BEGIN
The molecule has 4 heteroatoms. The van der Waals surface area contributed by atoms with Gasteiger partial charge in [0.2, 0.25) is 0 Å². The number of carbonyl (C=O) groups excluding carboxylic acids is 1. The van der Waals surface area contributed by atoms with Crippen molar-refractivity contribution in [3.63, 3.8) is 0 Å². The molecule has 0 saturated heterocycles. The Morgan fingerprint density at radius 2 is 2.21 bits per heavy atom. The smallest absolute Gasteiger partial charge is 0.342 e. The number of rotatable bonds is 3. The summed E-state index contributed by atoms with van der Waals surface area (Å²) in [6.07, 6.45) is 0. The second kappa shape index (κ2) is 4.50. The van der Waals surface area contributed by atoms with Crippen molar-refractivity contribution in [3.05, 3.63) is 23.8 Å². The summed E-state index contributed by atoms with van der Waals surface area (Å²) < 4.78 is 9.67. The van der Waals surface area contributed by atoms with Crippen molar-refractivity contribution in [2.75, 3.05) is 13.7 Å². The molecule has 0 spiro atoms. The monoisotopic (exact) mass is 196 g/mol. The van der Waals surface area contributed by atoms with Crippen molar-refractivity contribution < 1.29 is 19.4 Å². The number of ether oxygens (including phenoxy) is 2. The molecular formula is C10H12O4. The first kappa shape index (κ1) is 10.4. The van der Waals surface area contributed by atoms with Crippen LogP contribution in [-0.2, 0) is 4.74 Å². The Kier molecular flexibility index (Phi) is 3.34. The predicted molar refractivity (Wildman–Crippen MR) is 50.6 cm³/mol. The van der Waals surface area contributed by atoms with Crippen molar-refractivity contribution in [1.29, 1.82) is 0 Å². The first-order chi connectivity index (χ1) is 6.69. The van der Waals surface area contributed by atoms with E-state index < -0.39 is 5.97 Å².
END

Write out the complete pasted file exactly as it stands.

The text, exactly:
The molecule has 4 heteroatoms. The van der Waals surface area contributed by atoms with Gasteiger partial charge in [0.2, 0.25) is 0 Å². The number of carbonyl (C=O) groups excluding carboxylic acids is 1. The van der Waals surface area contributed by atoms with Crippen molar-refractivity contribution in [3.63, 3.8) is 0 Å². The molecule has 0 saturated heterocycles. The Morgan fingerprint density at radius 2 is 2.21 bits per heavy atom. The smallest absolute Gasteiger partial charge is 0.342 e. The number of rotatable bonds is 3. The summed E-state index contributed by atoms with van der Waals surface area (Å²) in [6.07, 6.45) is 0. The second kappa shape index (κ2) is 4.50. The van der Waals surface area contributed by atoms with Crippen molar-refractivity contribution in [3.05, 3.63) is 23.8 Å². The summed E-state index contributed by atoms with van der Waals surface area (Å²) < 4.78 is 9.67. The van der Waals surface area contributed by atoms with Crippen molar-refractivity contribution in [2.75, 3.05) is 13.7 Å². The molecule has 0 spiro atoms. The monoisotopic (exact) mass is 196 g/mol. The van der Waals surface area contributed by atoms with Crippen molar-refractivity contribution < 1.29 is 19.4 Å². The number of ether oxygens (including phenoxy) is 2. The molecular formula is C10H12O4. The first kappa shape index (κ1) is 10.4. The van der Waals surface area contributed by atoms with Crippen LogP contribution in [-0.2, 0) is 4.74 Å². The Kier molecular flexibility index (Phi) is 3.34. The predicted molar refractivity (Wildman–Crippen MR) is 50.6 cm³/mol. The van der Waals surface area contributed by atoms with Crippen molar-refractivity contribution in [1.29, 1.82) is 0 Å². The first-order chi connectivity index (χ1) is 6.69. The van der Waals surface area contributed by atoms with E-state index < -0.39 is 5.97 Å².